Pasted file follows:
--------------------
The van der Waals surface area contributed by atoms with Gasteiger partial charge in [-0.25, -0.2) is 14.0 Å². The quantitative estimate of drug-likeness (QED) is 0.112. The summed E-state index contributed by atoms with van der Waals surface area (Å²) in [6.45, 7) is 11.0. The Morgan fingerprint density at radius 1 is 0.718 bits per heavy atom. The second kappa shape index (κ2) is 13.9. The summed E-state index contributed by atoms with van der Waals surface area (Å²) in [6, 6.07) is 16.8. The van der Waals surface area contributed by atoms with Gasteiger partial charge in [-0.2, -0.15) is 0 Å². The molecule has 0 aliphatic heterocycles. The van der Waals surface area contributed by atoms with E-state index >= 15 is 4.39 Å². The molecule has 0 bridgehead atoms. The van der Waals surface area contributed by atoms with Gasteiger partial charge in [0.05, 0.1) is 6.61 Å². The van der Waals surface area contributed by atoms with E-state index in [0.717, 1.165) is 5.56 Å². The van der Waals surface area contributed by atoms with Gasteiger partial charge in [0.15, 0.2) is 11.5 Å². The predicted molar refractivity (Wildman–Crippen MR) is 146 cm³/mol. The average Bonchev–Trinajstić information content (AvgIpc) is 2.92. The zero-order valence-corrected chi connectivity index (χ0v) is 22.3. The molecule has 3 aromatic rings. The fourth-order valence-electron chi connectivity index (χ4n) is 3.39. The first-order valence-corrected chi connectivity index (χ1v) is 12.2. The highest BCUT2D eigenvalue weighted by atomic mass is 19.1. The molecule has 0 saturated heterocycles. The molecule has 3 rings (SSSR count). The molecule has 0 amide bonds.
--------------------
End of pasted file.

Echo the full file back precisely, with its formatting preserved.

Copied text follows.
The van der Waals surface area contributed by atoms with Gasteiger partial charge in [-0.25, -0.2) is 14.0 Å². The quantitative estimate of drug-likeness (QED) is 0.112. The summed E-state index contributed by atoms with van der Waals surface area (Å²) in [6.45, 7) is 11.0. The Morgan fingerprint density at radius 1 is 0.718 bits per heavy atom. The second kappa shape index (κ2) is 13.9. The summed E-state index contributed by atoms with van der Waals surface area (Å²) in [6, 6.07) is 16.8. The van der Waals surface area contributed by atoms with Gasteiger partial charge in [-0.2, -0.15) is 0 Å². The molecule has 0 aliphatic heterocycles. The van der Waals surface area contributed by atoms with E-state index >= 15 is 4.39 Å². The molecule has 0 bridgehead atoms. The van der Waals surface area contributed by atoms with Gasteiger partial charge in [0.05, 0.1) is 6.61 Å². The van der Waals surface area contributed by atoms with E-state index in [0.717, 1.165) is 5.56 Å². The van der Waals surface area contributed by atoms with Gasteiger partial charge in [0.15, 0.2) is 11.5 Å². The predicted molar refractivity (Wildman–Crippen MR) is 146 cm³/mol. The average Bonchev–Trinajstić information content (AvgIpc) is 2.92. The zero-order valence-corrected chi connectivity index (χ0v) is 22.3. The molecule has 3 aromatic rings. The fourth-order valence-electron chi connectivity index (χ4n) is 3.39. The first-order valence-corrected chi connectivity index (χ1v) is 12.2. The highest BCUT2D eigenvalue weighted by atomic mass is 19.1. The molecule has 0 saturated heterocycles. The molecule has 3 rings (SSSR count). The molecule has 0 amide bonds.